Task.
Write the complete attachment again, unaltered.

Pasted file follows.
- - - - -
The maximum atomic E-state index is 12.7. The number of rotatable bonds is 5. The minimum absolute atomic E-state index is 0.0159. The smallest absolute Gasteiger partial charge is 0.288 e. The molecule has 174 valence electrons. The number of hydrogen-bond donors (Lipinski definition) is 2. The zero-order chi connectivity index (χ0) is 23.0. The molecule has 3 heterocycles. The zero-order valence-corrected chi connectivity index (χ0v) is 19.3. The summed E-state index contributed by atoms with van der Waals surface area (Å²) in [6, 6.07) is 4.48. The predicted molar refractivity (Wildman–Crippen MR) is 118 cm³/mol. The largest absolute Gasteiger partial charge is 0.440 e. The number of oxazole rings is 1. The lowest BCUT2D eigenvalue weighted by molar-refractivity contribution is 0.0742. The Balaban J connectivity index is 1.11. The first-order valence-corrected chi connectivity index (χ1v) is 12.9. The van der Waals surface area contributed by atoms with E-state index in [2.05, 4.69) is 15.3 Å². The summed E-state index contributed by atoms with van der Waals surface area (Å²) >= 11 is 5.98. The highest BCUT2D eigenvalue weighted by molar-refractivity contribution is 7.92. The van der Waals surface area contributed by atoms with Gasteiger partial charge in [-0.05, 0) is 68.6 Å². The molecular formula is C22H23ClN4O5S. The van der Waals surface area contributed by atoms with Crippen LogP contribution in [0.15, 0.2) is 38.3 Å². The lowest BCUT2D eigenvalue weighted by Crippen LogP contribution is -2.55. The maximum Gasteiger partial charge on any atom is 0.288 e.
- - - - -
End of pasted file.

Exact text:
The maximum atomic E-state index is 12.7. The number of rotatable bonds is 5. The minimum absolute atomic E-state index is 0.0159. The smallest absolute Gasteiger partial charge is 0.288 e. The molecule has 174 valence electrons. The number of hydrogen-bond donors (Lipinski definition) is 2. The zero-order chi connectivity index (χ0) is 23.0. The molecule has 3 heterocycles. The zero-order valence-corrected chi connectivity index (χ0v) is 19.3. The summed E-state index contributed by atoms with van der Waals surface area (Å²) in [6, 6.07) is 4.48. The predicted molar refractivity (Wildman–Crippen MR) is 118 cm³/mol. The largest absolute Gasteiger partial charge is 0.440 e. The number of oxazole rings is 1. The lowest BCUT2D eigenvalue weighted by molar-refractivity contribution is 0.0742. The Balaban J connectivity index is 1.11. The first-order valence-corrected chi connectivity index (χ1v) is 12.9. The van der Waals surface area contributed by atoms with E-state index in [2.05, 4.69) is 15.3 Å². The summed E-state index contributed by atoms with van der Waals surface area (Å²) >= 11 is 5.98. The highest BCUT2D eigenvalue weighted by molar-refractivity contribution is 7.92. The van der Waals surface area contributed by atoms with Gasteiger partial charge in [-0.05, 0) is 68.6 Å². The molecular formula is C22H23ClN4O5S. The van der Waals surface area contributed by atoms with Crippen LogP contribution in [0.15, 0.2) is 38.3 Å². The lowest BCUT2D eigenvalue weighted by Crippen LogP contribution is -2.55. The maximum Gasteiger partial charge on any atom is 0.288 e.